That’s the biggest difference between studio and stage: Robbie Robertson’s guitars. Usually clean, or acoustic, here they have a distorted, electric, improvised bite, and his solos and fills are, in the words of Dylan, ‘mathematical’. Watching him sweat and strain every ounce of his talent on film, you can see the passion behind the songs, and the telepathy within the group as to where to take things reminds me of some of the great jazz bands: rehearsed, yes, but with a volatility that could lead to unexpected delights.
One of those is the introduction to ‘Further On Up The Road’, the Eric Clapton showcase. When Clapton’s guitar strap broke mid solo, Robertson whips out a surprised but jerkily confident section to fill the time, bang on the beat and idiosyncratically his. The second disc has some of the more curious tunes, at least to Anglo-phonic listener. ‘Down South In New Orleans’ was a curveball, if I may use a baseball term, Bobby Charles being someone I’m unfamiliar with, but his little excursion down the Mississippi sets up my favourite song, not just on this album, but of ALL TIME. Yes, that needed capitals, but ‘Ophelia’ just hits all the buttons. It’s danceable, it’s funky, it’s got sex in it (all the best rock songs, at root, come down to sex – or power, society’s sublimation and expression of the id in a different way… get me, I read too much Freud without understanding it), it’s witty and intelligent, it’s emotional, and has a tune to which you can hum along.
Van Morrison puts in an outstanding vocal performance on ‘Caravan’, and after the Band finish up with ‘Life Is A Carnival’, that man pops along for a little set. As Robbie Robertson simply introduces him: ‘Bob Dylan’.
Rivalled only by Lennon/McCartney, Noel Coward and Robert Johnson (well, he did define, at least in traditional musicological terms, an entire, highly influential genre, in about 30 songs), Dylan needs no real introduction. However, the Band’s part in his successful move to the electric sphere does: standing behind him across the world, getting jeered, bottled and booed, only made them stronger, and fed into his maverick urge to turn folk, pop and rock upside down, inside out, and then feed it acid.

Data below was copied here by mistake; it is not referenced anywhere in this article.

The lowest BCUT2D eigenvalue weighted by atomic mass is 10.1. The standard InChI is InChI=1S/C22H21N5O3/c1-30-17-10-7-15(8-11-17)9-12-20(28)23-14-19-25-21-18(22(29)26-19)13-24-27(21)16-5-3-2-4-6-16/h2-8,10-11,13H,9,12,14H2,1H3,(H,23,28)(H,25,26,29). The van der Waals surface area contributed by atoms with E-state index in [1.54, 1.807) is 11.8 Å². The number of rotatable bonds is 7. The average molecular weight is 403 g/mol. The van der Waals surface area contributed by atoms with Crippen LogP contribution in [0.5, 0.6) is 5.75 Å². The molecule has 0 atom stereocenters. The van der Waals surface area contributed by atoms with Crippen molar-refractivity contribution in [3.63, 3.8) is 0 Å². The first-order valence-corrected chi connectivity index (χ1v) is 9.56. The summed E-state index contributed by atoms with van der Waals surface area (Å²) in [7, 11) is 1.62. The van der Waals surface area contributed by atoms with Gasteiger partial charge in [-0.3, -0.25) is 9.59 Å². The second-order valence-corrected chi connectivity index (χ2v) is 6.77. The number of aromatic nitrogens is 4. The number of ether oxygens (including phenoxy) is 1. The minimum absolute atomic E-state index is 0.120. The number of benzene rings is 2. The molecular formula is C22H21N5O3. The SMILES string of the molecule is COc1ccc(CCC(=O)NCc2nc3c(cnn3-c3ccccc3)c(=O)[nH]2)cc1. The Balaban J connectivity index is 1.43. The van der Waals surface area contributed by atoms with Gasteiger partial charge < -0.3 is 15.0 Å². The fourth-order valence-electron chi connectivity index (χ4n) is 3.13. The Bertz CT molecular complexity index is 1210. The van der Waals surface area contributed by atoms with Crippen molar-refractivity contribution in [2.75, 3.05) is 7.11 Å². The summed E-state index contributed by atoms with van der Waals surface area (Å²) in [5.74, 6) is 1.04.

‘Baby Let Me Follow You Down’, ‘I Don’t Believe You (She Acts Like We Never Have Met)’, ‘Forever Young’ and ‘I Shall Be Released’ (which has just about every guest, plus Ronnie Wood, Ringo Starr, Steven Stills, and anyone else backstage who happened to feel like playing something) set the night on fire, and although the show didn’t end there (a few long jams were captured by Scorcese’s cameras before they ran out of tape), the live section of The Last Waltz went out on an incendiary high.
The studio section, with reworkings of ‘The Weight’ with The Staples Singers, ‘Evangeline’ with country legend Emmylou Harris and a new song ‘Out Of The Blue’, as well as their vocal rendition of the Last Waltz’s theme, rounds out the collection, and while the two guest spots are strong, the rest is really for completists. You won’t miss much having just listened to two exhaustingly brilliant hours of classic American music; in fact, it’d be like eating the seaweed around the sushi – part of the whole, but not as special.
I can’t really be objective: this album has been part of my listening habits since I was old enough to notice what was being played in the house, and in the car. The film entered my consciousness a bit later, and only filled in some of the gaps (such as the poetry readings, the Marvin Gaye cover (‘Don’t Do It’) in the encore, the post concert jams), but the towering, brilliant monument to a life on the road is too ingrained in me for objectivity. Buy this. Listen to this. Find your centre.